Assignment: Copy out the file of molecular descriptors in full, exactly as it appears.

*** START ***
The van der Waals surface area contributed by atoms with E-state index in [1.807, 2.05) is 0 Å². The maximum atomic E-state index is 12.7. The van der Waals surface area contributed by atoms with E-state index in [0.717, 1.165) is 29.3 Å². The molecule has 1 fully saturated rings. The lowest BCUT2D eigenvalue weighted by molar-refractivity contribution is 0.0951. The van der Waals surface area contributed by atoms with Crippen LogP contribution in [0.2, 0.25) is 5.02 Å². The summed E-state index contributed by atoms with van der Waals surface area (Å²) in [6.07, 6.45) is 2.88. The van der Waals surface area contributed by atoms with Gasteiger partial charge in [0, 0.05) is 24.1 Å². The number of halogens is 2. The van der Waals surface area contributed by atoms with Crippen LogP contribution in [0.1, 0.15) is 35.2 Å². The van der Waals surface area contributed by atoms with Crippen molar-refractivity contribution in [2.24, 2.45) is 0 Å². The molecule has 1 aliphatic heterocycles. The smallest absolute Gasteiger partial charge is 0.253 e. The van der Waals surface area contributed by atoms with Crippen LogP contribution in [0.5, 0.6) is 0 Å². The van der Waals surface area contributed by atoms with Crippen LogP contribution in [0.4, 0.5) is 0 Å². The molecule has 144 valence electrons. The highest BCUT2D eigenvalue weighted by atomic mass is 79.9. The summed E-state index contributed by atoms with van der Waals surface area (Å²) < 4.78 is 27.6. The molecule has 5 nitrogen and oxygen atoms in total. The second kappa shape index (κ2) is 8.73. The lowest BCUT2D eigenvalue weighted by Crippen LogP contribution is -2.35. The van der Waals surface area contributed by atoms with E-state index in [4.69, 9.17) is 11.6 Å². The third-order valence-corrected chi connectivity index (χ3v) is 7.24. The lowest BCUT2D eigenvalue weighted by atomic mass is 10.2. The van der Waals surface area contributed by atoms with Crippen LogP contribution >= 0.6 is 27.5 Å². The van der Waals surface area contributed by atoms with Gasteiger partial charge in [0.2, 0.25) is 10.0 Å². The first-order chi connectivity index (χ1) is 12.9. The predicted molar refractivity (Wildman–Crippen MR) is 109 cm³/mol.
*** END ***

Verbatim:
The van der Waals surface area contributed by atoms with E-state index in [1.807, 2.05) is 0 Å². The maximum atomic E-state index is 12.7. The van der Waals surface area contributed by atoms with E-state index in [0.717, 1.165) is 29.3 Å². The molecule has 1 fully saturated rings. The lowest BCUT2D eigenvalue weighted by molar-refractivity contribution is 0.0951. The van der Waals surface area contributed by atoms with Crippen LogP contribution in [0.2, 0.25) is 5.02 Å². The summed E-state index contributed by atoms with van der Waals surface area (Å²) in [6.07, 6.45) is 2.88. The van der Waals surface area contributed by atoms with Gasteiger partial charge in [0, 0.05) is 24.1 Å². The number of halogens is 2. The van der Waals surface area contributed by atoms with Crippen LogP contribution in [0.1, 0.15) is 35.2 Å². The van der Waals surface area contributed by atoms with Crippen molar-refractivity contribution in [2.24, 2.45) is 0 Å². The molecule has 1 aliphatic heterocycles. The smallest absolute Gasteiger partial charge is 0.253 e. The van der Waals surface area contributed by atoms with Crippen LogP contribution in [0.5, 0.6) is 0 Å². The van der Waals surface area contributed by atoms with Crippen LogP contribution in [0.4, 0.5) is 0 Å². The molecule has 144 valence electrons. The highest BCUT2D eigenvalue weighted by atomic mass is 79.9. The summed E-state index contributed by atoms with van der Waals surface area (Å²) < 4.78 is 27.6. The molecule has 5 nitrogen and oxygen atoms in total. The second kappa shape index (κ2) is 8.73. The lowest BCUT2D eigenvalue weighted by Crippen LogP contribution is -2.35. The van der Waals surface area contributed by atoms with E-state index in [4.69, 9.17) is 11.6 Å². The third-order valence-corrected chi connectivity index (χ3v) is 7.24. The lowest BCUT2D eigenvalue weighted by atomic mass is 10.2. The van der Waals surface area contributed by atoms with Crippen LogP contribution >= 0.6 is 27.5 Å². The van der Waals surface area contributed by atoms with Gasteiger partial charge in [0.2, 0.25) is 10.0 Å². The first-order chi connectivity index (χ1) is 12.9. The predicted molar refractivity (Wildman–Crippen MR) is 109 cm³/mol.